Higher protein means more IGF-1. IGF-1 is an anabolic agent that causes cell-growth, regardless of type. Skeletal tissue (good) or tumor cells (bad), it does not differentiate.
Other considerations for those that want to know more
In regards to dietary protein overall, the general observation of increased mortality has been noted in other epidemiological research in healthy cohorts, although the magnitude of this increased risk is lesser than observed in this study, with a nonsignificant increased risk of 1.02 (95% CI of 0.98-1.07) and elsewhere a conclusion that increasing protein by a decile increased overall mortality risk by 2% (95% CI of -1% to 5%); to clarify, if the CI (confidence interval) crosses the 0 point the data is not seen as statistically significant.
Interestingly, both studies noted that carbohydrates had a protective effect on mortality (specifically cardiovascular mortality), leading to a hypothesis that perhaps increased protein seen in this study is merely a proxy measurement of reduced carbohydrate intake; plausible due to food sources nor carbohydrate intake in the protein groups being measured, but at this time that hypothesis cannot be addressed with the study in question. If true, however, it would pinpoint protein as accidentally being a red herring in the mortality issue.
Finally, nutritional epidemiology such as this is known to have larger effects whenever a study on a new topic (i.e. mortality in otherwise healthy people) is introduced which the magnitude being significantly reduced when subject to future meta-analysis. This refers to the 2 to 4-fold increased risk (hazard ratios) noted in the study though as the 23 to 73-fold risk being compared to smoking was statistically misleading (and noted by the authors as such), and when paired with the previously cited other studies on mortality it should serve to show that the degree of risk suggested by this study may be an overstatement.
In single-study situations, it seems like everything we eat is associated with cancer. One must look at the full body of evidence.
It is always important to look at the full body of evidence, not just one paper. To that end, as the paper showed that high protein was potentially an issue for diabetics, the question to ask is:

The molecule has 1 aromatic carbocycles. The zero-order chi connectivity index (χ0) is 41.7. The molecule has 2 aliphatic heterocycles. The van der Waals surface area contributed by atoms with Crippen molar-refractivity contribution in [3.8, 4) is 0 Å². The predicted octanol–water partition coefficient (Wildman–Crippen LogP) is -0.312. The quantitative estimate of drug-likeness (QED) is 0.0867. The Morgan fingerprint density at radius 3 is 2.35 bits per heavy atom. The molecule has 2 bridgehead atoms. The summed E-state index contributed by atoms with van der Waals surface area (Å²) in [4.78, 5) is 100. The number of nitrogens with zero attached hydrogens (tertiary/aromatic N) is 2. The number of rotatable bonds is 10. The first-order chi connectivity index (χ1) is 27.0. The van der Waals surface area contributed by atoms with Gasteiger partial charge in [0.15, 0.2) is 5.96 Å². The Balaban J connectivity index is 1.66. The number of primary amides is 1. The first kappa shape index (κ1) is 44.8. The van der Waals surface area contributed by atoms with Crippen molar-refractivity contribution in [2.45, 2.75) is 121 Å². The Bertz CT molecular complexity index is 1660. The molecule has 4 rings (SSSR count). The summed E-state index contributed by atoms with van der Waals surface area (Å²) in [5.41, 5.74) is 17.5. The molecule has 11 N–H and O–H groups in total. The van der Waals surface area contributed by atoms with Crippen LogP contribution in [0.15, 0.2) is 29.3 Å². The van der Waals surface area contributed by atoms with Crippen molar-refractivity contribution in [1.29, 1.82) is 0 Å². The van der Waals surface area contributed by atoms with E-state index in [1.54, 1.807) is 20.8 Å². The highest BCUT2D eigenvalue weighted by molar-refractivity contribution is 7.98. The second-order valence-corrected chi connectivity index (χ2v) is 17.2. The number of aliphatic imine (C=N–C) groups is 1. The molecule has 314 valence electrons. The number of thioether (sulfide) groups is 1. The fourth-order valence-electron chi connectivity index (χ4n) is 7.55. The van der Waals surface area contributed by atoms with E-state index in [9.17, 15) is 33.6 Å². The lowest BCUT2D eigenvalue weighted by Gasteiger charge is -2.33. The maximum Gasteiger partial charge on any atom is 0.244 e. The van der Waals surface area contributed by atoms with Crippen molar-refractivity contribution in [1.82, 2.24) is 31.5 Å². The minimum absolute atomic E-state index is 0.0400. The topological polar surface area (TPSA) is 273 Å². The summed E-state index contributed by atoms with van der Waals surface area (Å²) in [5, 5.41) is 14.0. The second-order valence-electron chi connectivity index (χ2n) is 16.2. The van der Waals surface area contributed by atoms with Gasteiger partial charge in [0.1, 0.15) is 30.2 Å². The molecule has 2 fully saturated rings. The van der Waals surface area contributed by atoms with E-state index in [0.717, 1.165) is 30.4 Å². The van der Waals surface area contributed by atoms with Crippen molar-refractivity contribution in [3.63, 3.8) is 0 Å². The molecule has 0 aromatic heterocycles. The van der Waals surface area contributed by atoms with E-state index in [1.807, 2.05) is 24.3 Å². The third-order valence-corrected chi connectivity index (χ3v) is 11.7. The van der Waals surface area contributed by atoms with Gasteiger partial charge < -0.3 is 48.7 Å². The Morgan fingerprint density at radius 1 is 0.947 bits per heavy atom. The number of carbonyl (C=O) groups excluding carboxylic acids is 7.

Are there any studies done that directly look at diabetics and protein-intake?
high-protein diets are effective in improving various markers of cardiovascular risk in people with diabetes and should be considered in the overall strategy of diabetes management.
This systematic review and meta-analysis showed that interventions with higher protein diets can actually improve glycemic control and cardiovascular risk in diabetics. This doesn’t prove that higher protein diets decrease mortality in diabetics, it does show discordance between epidemiological and intervention studies. It does remind us to keep an eye on the bigger picture.
Should I stop eating meat?
Whether you do or not, it shouldn’t be because of this study. If you eat a lot of heavily smoked and processed meat, it may be a smart choice to eat more slow cooked and non-smoked meat
This study was also done on people over 50 years old. In fact, it found higher protein was beneficial for those older than 65 (unless they had diabetes). Unless you fit that bill, don’t be too concerned.Should I switch to plant based sources of protein?
Not if you don’t want to. Beyond the hype you may have read, the actual data found that they were either equal (in mice) or that was slightly better (epidemiological).
Should I be worried about IGF-1?
IGF-1 causes cell growth. It doesn’t care if it it’s a muscle cell or an organ cell or a cancerous cell. This same scary-sounding hormone is what helps you build more muscle when you lift weights. Eating protein seems to increase IGF-1. If your underlying diet is poor (too much processed meat, not enough exercise), then high protein intake may be an issue.
Yes, dietary protein was implicated in mortality. No, it isn’t as harmful as smoking. The number which the comparison was borne from (diabetes-related mortality) does exist in the study and is immediately followed by:
“We underline that our hazard ratios and conﬁdence intervals may be inﬂated due to our sample size and the extremely low incidence of diabetes mortality in the low protein group. Overall, there were only 21 diabetes deaths among persons without diabetes at baseline, only 1 of which was from the low protein group”
To even suggest that eating protein is as bad as smoking is pure sensationalism.
Human nutrition is a complex topic, and isolating one area can be complicated. Often times, two disparate issues can be combined together incorrectly: